The little things are especially telling in showing what the very fabric of the nation now is. To take a year at random, 2002 was interesting. When white supremacists marched in York, Pa., 400 people staged an interracial countermarch. White Washington State Representative Hans Dunshee called for the renaming of a highway named after Jefferson Davis. Railroad buffs were appalled when plans for a Railroad Freedom Center diluted unpleasant facts about the Underground Railroad — and most of those buffs were white.

It looks as if whites are as aware of the proverbial hook as they were 40 years ago, bigotry remains highly incorrect socially and black successes continue apace. Moreover, to the extent that poor blacks are somewhat poorer now than they were a few years ago, no one could pin this on anything that a black conservative wrote somewhere. And overall, black childhood poverty has diminished considerably, even while people like Steele and Sowell have been holding forth.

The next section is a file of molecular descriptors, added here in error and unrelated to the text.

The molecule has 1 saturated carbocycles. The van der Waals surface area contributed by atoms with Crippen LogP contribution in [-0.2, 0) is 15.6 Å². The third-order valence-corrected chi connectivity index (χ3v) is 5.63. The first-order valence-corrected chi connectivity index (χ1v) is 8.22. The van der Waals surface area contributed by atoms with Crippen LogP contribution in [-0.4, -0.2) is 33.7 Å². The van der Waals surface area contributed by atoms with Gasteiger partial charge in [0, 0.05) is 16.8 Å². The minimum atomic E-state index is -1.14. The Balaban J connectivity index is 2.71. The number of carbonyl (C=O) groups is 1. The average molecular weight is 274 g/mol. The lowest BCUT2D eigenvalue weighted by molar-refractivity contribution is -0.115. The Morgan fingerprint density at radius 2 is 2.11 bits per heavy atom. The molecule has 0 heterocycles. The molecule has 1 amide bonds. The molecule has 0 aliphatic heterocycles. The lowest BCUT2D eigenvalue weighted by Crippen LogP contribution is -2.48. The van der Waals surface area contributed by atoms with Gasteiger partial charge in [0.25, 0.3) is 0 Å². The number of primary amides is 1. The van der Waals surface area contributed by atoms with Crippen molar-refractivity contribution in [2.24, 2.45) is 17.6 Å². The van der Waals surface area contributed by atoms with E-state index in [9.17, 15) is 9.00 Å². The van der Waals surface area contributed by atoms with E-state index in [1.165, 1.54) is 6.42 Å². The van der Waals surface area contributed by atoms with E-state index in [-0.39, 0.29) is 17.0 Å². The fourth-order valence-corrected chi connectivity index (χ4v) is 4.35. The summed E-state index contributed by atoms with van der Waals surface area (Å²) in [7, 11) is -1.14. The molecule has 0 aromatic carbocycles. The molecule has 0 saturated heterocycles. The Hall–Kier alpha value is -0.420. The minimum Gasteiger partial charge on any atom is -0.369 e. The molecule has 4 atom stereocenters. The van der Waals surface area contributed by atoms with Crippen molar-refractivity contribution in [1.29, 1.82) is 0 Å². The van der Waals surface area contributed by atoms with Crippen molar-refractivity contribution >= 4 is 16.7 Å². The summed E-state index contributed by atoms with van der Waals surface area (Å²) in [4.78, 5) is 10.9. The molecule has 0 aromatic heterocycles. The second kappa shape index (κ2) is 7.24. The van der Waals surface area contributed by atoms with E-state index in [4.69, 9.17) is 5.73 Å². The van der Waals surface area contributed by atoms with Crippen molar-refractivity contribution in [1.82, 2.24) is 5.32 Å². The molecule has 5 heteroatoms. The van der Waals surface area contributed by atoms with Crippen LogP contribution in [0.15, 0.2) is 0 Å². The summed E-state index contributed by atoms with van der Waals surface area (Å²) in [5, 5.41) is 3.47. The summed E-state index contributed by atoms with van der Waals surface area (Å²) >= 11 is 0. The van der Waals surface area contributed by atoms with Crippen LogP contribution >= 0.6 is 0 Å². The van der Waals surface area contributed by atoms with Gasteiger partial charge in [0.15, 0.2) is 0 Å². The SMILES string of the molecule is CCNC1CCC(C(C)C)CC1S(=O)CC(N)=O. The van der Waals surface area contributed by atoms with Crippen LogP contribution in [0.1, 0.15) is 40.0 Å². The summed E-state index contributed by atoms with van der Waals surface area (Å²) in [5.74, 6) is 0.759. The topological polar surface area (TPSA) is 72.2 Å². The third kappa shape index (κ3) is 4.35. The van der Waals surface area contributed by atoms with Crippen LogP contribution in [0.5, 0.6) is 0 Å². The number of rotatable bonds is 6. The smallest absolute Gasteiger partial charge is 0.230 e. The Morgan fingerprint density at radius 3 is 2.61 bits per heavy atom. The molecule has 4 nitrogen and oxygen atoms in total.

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History has shown us, then, that we need not read right-of-center black thought with alarm. The visceral disgust that many have at such writing is unnecessary. Recent history teaches us that black people, like all others, need not fear true diversity of thought — and that the sport of calling people like Williams and Larry Elder "Judases" has no justification in reality.

Teachable Moments Teach America Nothing

While bigotry is today considered socially unrespectable, this hardly means that people do not occasionally go in for some disrespectability. Especially over the past five years or so, there has been an idea that raising a ruckus over something rude that somebody deigns to say serves a purpose because it teaches the American public something. That is a reasonable proposition in itself. It's time to admit that nevertheless, upon testing, we have seen it fail.

Again, just one year is useful. As we went into 2007, we were still shaking our heads over Michael Richards' n-word eruption during a stand-up routine. Remember the apologies, the talk-show discussions, the op-eds, Al Sharpton and so on? Well, that's now history — literally. And what does it teach us?